Upon hospitalization, he was intubated and placed on high-frequency oscillatory ventilation, and his chest x-ray showed patchy ground-glass opacities. The patient had grossly bloody diarrhea from what physicians discovered was bowel ischemia.

Though he received oseltamivir suspension though his nasogastric tube, his medical team didn't note any improvement in his condition and suspected that the drug wasn't being absorbed properly because of his gastrointestinal condition.

Doctors assessed that the boy was experiencing systemic inflammatory response along with hypotension, pancytopenia, myocarditis, coagulopathy, acute renal failure with oliguria, hepatitis, and pancreatitis.

Maroushek said doctors contacted the Minnesota Department of Health and the CDC to discuss IV antiviral treatment options and received emergency authorization to give the boy 600-milligram (mg) doses of IV peramivir for 5 days. Other treatment measures included norepinephrine, blood transfusions, and antibiotics for pneumonia.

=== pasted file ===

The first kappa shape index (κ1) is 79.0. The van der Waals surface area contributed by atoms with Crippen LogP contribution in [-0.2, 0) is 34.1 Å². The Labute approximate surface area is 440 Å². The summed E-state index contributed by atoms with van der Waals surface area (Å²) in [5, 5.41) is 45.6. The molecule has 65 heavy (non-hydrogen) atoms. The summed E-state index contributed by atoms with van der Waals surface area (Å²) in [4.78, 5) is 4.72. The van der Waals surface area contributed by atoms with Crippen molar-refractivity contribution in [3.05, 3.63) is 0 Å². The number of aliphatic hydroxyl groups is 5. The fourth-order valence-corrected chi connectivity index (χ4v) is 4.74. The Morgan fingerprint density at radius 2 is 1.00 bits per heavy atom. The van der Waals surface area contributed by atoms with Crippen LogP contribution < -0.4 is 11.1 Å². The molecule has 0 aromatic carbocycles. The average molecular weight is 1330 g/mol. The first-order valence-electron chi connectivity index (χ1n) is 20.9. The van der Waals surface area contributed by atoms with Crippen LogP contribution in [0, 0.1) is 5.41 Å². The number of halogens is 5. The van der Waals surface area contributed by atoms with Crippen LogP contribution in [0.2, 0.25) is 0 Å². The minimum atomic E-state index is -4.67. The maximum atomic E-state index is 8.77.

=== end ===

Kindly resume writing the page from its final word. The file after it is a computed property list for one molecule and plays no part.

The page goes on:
The patient improved 2 days after doctors initiated peramivir treatment. The boy did not develop a secondary bacterial infection. Though he was weak with symptoms of mental slowing at hospital discharge, she said the boy is improving with therapy and rehabilitation. His 25-day hospitalization cost about $300,000, she said.

Oseltamivir-resistant case
In the second case, Aditya Gaur, MD, an infectious disease specialist at St Jude's Children's Research Hospital in Memphis, Tenn., described a severe pandemic H1N1 infection a 10-year-old girl who was immunocompromised because she was undergoing treatment for leukemia.

The patient was initially admitted to the hospital for 5 days with flu symptoms such as cough, runny nose, and fever. During hospitalization she received 150 mg of oseltamivir daily.